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Iraq-Iran Border Negotiations “Going Well” | ASHARQ AL-AWSAT English Archive 2005 -2017
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Baghdad, Asharq Al-Awsat- Labid Abbawi, Iraqi Foreign Ministry under secretary, stated that the discussions with Iran over pending differences between the two countries, particularly over border issues, “are going well.” He made this statement as the commanders of the Iraqi and Iranian border guards held a meeting to discuss border problems and implementation of the Algiers Agreement. Abbawi told Asharq Al-Awsat that Iraq and Iran hold “periodic meetings on the level of the commanders of the border guards to discuss joint issues to learn about the problems that occasionally arise in this respect.” Regarding the points of disagreement between the two countries, Abbawi said that “there are joint committees that occasionally meet and matters are proceeding well regarding most pending issues between the two countries.”

It should be recalled that the most conspicuous differences between Iraq and Iran are the POWs of the Iraq-Iran war of the 1980s, the Iraqi aircraft that were dispatched to Iran during the 1991 war, the demarcation of the border, and issues relating to the Shatt al-Arab problem.

Qasim Rezai, commander of the Iranian border guard, made a statement in which he said that the Iranian and Iraqi commanders of the border guards and officials in charge of the border areas between the two countries have held a meeting to discuss border issues. He said that the meeting at the Khasrawi crossing (in western Iran) on Thursday was held on the basis of the Algiers Agreement signed in1975. At a news conference with the Iraqi border guard commander, Lt Gen Muhsin Abdul-Hassan Lazim al-Kabi, Rezai said that “participation of our Iraqi counterparts in this meeting to discuss border issues demonstrate that both countries are serious about addressing certain common issues.”

The Khasrawi crossing in western Iran and the Al-Mundhuriyah crossing in the Diyala Governorate east of Iraq are linked. This is one of the main crossing points between Iraq and Iran and it witnesses heavy traffic of goods and passengers, who are mostly Iranians visiting the holy sites in Iraq, or Iraqi citizens visiting the holy sites in Iran.

A security official in the Iraqi Interior Ministry, who asked not to be identified, said that the Iraqi-Iranian border is 1450 kilometers long and has been and still is a source of problems between the two countries. He explained that the reason is “the wrong demarcation of the border between Iraq and Iran, which has had a negative effect on Iraq in particular.” In a statement to Asharq Al-Awsat, he said that “the Iranian border towns have a strategic depth, whereas the Iraqi towns do not. From a military point of view, this situation is to Iran’s advantage, but to Iraq’s disadvantage.” He noted that “Iran is now demanding taking Iraqi towns after transgressing the Al-Taluk Line (the imaginary line separating the Shatt al-Arab in the middle between Iraq and Iran according to the Algiers Agreement signed in 1975.”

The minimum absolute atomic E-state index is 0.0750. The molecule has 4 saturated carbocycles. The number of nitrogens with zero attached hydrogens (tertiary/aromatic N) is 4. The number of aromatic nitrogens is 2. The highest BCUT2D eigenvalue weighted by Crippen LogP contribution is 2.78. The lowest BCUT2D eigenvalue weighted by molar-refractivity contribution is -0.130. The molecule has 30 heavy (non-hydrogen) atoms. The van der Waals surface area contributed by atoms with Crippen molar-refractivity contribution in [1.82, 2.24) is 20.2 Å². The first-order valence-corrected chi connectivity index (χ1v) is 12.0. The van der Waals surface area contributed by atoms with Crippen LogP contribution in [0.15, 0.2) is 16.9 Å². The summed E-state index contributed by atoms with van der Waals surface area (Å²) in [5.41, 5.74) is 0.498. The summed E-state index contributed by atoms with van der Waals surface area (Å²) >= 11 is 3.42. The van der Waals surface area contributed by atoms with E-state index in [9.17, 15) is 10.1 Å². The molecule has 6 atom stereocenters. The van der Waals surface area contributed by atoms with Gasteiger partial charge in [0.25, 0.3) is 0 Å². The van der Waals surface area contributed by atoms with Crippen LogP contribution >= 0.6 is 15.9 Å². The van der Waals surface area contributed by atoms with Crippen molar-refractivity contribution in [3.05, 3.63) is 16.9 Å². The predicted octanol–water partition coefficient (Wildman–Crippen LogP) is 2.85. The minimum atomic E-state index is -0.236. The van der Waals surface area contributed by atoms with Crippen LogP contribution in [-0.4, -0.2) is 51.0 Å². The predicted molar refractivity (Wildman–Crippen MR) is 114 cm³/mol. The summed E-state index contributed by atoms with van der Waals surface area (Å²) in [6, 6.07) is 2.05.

This Iraqi Interior Ministry official pointed out that “most of the border demarcations between Iraq and Iran and between Iraq and neighboring countries were unfairly drawn to Iraq’s disadvantage, and were deliberately demarcated to create border disputes in the region.”

Mahmud Uthman, deputy for the Kurdistan Alliance, said that the Iraqi government does not deal transparently with pending issues with Iran. In a statement to Asharq Al-Awsat, he stressed that “there is no transparency in the Iraqi government’s handling of pending issues with Iran, particularly because the Iraqi government does not brief us as to where the negotiations between the two countries have reached.” He added that “differences between Iraq and Iran are not limited to the issue of the military aircraft and other arms deposited in Iran since 1991, the border demarcation, the Shatt al-Arab, the security issues, or intervention in domestic affairs, but also involve what is far more important, namely the issue of water. Iran now withholds the waters of the Karun River, preventing it from flowing into the Shatt al-Arab, as it is building earthen dams in the area.”

Uthman stressed that “the strange thing is that there are no negotiations between the two countries over water or attempts to sign a water agreement as is the case with Turkey.” He pointed out that the “Iraqi National Assembly’s political role is feeble; it plays no role in domestic or foreign issues. So much so that the speaker of the National Assembly visits foreign countries without briefing the deputies on the talks he holds during his visits. The National Assembly members are supposed to learn about the important issues that that speaker discusses during his visits.” Uthman stressed that Iran “still insists on implementation of the Algiers Agreement signed in 1975,whereas Iraq has another viewpoint; most issues have not been settled as they should between the two countries.”

It is to be recalled that the Algiers Agreement, which addressed border issues between Iraq and Iran and the Shatt al-Arab problem, was signed in March, 1975between the Iraqi vice president of the then Iraqi President Saddam Hussein and the Shah of Iran, Mohammad Reza Pahlavi, in the presence of former Algerian President Houari Boumedienne. Iraq regarded that agreement as null and void when the Iraq-Iran war erupted in 1980, but then complied with it in 1990 after the invasion of Kuwait. Under the Algiers Agreement, the Shatt al-Arab waterway flowing into the Arab Gulf was divided between the two counties according to the Al-Taluk Line, the deepest point in the waterway. In return, Iran would stop its support for the Kurds who were waging a war against the Iraqi army in the north of Iraq.